3565/3569:   In 1939 this was a railroad watering station.  From 1939 to ’42 it was C.J. Browne Plumbing.  A new building was built in 1947 by H. P. Olbrect for a factory, possibly Craftwood Products.  From 1950 to ’53 it was J.D. Gustafson Plumbing.  From 1953 to ’59 it was the Waco Manufacturing Co.  From 1963 – ’66 Edward Thiele owned the Thiele Engineering Co.  From 1966-80 it was owned by Charles J. Hoover.  In 1970 it was occupied by Norco Oil Co.  From 1972 to ’87 it was DS Lubricants and had four 10,000 gallon oil tanks.  From July 8, 1999 to 2004 it was the home of The Unpainted Place, owned by Dave Fellman.  In 2004, Hennepin County bought the property for a future transit station.  An interim tenant is Nash Frame Shop.

3565 Wooddale    Photo courtesy Emory Anderson


3575:  From at least 1944 to at least 1964, this was the location of Northern Water Treating Co., owned by J.W. Copeland.  In 1947 it was also Park Plumbing and Heating Co.

 

1954

 

From 1969 to 1974 it was Eide Motorcycle Sales and Service, owned by brothers Carl H. and Harold T. Eide.  They say that members of the local BPM and Hell’s Angels motorcycle “clubs” hung out there, but Harley Davidson would not allow Carl a dealership.  The building was demolished in 1975.


3601:  Although the names Precision Screw Louver Manufacturing Co. are at some point associated with this address, indications are that it was built in 1947-49 by Minnesota Rubber.  One of the last occupants was a Davannis.  The building was demolished in 2004.  Redevelopment plans fell through and the site was vacant for several years.  In 2011-12, TowerLight on Wooddale Avenue (formerly Wooddale Pointe), an assisted living facility, was built at the site. The five story mixed use building includes 113 senior living units, built by Greco Real Estate Development and Engelsma Construction. The site features a Dream Elevator art sculpture, designed by artist Randy Walker.  The piece is intended to connect with Park history by mimicking the shape of the Peavey-Haglin Grain Elevator.  See stories about the Dream Elevator by the StarTribune and the Sun-Sailor.


3630:  Minnesota Rubber.  Built 1953, demolished 2004.  Now Village in the Park.


3631:  Something called the Tool Crib is advertised at this address in the 1961 Echowan.

Below is a photo of what the intersection looked like with the Davannis and Minnesota Rubber buildings in 2002, courtesy of Emory Anderson:

 

Woodale&36th2002ea

 


ALONG HIGHWAY 100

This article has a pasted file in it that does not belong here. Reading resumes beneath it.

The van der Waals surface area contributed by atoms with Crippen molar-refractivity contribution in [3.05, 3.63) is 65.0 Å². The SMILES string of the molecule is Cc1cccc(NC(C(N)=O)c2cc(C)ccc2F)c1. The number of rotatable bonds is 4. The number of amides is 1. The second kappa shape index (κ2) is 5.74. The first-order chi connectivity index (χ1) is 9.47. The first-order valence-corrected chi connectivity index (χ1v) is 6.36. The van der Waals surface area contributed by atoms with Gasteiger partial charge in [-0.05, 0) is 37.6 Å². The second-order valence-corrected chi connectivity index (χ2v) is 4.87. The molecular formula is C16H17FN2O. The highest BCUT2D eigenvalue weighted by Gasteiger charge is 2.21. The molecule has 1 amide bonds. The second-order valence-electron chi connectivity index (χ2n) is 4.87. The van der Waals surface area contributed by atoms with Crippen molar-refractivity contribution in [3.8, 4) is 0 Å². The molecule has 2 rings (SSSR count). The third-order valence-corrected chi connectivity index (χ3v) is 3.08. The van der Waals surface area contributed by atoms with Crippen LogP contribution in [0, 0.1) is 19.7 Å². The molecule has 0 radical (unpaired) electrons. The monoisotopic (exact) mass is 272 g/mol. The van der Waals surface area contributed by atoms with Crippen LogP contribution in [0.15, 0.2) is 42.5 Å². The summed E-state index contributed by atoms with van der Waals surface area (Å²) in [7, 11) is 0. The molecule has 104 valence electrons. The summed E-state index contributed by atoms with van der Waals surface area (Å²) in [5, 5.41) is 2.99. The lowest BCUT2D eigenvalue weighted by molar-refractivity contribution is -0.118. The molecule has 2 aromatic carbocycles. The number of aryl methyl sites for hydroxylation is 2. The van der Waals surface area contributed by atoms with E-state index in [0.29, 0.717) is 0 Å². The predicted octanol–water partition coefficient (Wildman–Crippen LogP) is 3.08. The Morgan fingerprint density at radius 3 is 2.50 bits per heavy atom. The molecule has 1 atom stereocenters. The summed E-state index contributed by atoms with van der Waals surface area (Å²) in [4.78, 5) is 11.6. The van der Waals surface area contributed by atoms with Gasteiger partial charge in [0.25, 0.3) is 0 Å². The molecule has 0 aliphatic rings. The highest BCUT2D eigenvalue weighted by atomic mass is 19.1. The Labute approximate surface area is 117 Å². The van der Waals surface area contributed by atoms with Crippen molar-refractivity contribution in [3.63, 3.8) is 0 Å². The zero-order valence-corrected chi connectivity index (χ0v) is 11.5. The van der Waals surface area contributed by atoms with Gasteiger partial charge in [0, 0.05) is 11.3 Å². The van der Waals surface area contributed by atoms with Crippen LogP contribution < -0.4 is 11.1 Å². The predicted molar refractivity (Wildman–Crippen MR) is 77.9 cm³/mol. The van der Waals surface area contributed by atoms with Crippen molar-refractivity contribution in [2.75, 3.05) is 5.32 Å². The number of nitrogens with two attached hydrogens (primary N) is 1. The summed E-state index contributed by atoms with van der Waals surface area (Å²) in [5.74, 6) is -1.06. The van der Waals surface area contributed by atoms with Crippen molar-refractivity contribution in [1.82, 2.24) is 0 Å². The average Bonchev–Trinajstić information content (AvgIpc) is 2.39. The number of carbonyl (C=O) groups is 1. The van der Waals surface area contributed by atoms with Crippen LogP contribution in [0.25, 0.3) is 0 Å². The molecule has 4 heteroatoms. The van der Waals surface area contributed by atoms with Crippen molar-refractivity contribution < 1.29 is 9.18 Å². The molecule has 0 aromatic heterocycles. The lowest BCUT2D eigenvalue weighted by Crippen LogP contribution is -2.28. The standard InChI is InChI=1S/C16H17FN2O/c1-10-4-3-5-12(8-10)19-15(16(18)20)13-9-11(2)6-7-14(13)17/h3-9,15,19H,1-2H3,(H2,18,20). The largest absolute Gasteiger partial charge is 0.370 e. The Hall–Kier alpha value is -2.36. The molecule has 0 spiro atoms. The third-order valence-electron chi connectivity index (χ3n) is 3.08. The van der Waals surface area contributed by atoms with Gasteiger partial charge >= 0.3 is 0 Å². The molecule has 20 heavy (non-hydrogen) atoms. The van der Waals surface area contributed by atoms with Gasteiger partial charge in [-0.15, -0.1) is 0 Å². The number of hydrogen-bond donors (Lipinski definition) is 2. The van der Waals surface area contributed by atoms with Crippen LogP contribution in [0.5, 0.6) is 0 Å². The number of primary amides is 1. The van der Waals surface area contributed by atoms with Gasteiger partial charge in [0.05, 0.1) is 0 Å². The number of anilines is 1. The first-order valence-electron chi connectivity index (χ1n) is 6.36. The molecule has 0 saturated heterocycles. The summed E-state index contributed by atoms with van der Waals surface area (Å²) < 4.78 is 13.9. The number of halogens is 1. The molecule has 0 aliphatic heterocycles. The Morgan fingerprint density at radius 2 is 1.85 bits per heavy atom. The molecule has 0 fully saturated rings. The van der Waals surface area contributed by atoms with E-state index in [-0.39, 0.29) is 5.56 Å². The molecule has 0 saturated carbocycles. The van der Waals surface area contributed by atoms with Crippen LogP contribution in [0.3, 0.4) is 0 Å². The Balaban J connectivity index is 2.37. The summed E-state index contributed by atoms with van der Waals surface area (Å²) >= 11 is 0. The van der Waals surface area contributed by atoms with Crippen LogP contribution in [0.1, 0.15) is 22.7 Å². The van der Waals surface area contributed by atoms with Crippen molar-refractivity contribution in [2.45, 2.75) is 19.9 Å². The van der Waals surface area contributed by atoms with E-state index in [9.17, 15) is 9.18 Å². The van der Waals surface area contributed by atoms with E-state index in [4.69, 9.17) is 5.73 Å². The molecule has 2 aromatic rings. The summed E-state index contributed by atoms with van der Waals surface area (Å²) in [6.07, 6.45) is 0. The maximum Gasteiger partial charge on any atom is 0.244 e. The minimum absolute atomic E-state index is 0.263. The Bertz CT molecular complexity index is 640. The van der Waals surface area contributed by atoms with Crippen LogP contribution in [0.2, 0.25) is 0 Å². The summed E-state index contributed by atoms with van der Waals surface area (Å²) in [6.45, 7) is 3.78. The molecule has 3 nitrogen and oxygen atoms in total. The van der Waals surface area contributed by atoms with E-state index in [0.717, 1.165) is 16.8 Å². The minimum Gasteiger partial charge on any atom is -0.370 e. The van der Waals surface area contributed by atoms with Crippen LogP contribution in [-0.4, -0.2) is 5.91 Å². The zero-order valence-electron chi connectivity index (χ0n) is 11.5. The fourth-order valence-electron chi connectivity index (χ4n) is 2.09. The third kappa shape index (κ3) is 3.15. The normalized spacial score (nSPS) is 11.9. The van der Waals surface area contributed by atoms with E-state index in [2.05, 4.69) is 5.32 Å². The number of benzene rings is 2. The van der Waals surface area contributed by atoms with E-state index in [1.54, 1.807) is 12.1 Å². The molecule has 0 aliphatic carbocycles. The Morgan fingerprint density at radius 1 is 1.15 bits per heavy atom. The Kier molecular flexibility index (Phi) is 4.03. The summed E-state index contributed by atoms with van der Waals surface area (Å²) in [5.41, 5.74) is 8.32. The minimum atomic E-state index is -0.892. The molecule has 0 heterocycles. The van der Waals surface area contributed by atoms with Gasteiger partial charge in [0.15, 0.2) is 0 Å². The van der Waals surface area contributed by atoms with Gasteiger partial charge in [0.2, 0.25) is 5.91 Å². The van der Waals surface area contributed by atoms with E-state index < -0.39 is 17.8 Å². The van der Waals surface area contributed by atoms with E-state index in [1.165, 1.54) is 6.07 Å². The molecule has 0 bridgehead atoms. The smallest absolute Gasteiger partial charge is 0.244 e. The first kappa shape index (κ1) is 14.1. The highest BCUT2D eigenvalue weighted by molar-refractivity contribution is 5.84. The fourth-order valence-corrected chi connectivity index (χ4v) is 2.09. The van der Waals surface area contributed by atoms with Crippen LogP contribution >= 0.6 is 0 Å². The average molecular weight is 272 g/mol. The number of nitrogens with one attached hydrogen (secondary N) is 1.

At one time, Wooddale Ave. existed on both sides of Highway 100 between about 36th Street and Excelsior Blvd.  That area is described Here.


SOUTH OF EXCELSIOR BLVD.

The following is a list of notable sites along Wooddale south of Excelsior.  Many of the homes are postwar, but these are the early ones.

3946/4017 Utica:  Most Holy Trinity Catholic Church

3954/3960:  The Parsonage/Billman Funeral Home/Wooddale Professional Building

3971:  Nordeen’s Studio:  Albert C. and Esther A. Nordeen.  Not sure what kind of studio, but probably photography.  Behind Snyder Drug at Miracle Mile.  Residence built in 1930.
3998:  Wooddale Flats Condos (former Most Holy Trinity Site).   See story here from the Sun Sailor dated March 19, 2013, and here from the Minneapolis StarTribune dated August 9, 2013.  Sketch below by Collage Architects.

 

4003:  Wooddale Evangelical Lutheran Church

4051/59:  Plumber Gust Hoglund owned this property as far back as 1924; records indicate that the house was built in 1926.
4105:  Built in 1922.  Nancy Wanha ran Nancy’s Beauty Shop from here in 1972.

4111:  Built in 1924.  Early owners were A.C. and Marie Hopper (1935)

4121:  Built in 1922.  From 1939 to 1942, Jacob and Alice Heierich ran the St. Louis Park Studios of Music.  Jacob played with the Minneapolis Symphony and taught violin, and Alice taught piano.

 

4123:  Built in 1918.  Early resident was O.L. (Oscar?) Johnson (1933).  Perhaps this is the Oscar Johnson who had a grocery store at Excelsior Blvd. and Highway 100.  From 1942-47, Benjamin Hart apparently ran a company called Homes, Inc. from his house.


4156, 4169,4174, 4177:  These are not addresses today, but show up in phone directories from 1935 and 1939.  There was a lot of renumbering going on in the ’30s, so they might be some of those listed below.

4222:  Built in 1924

4224:  Built in 1924

4228:  Built in 1923

4229:  Built in 1924

4230:  Built in 1925

4241:  Built in 1924

4242:  Built in 1925

4251:  Built in 1927

4330:  Built in 1908

4240:  Built in 1916

4346:  Built in 1932

4350:  Built in 1918

4354:  Built in 1926

4360:  Built in 1927

4370:  Built in 1933

4380:  Built in 1927

4382:  Built in 1918

4386:  Built in 1912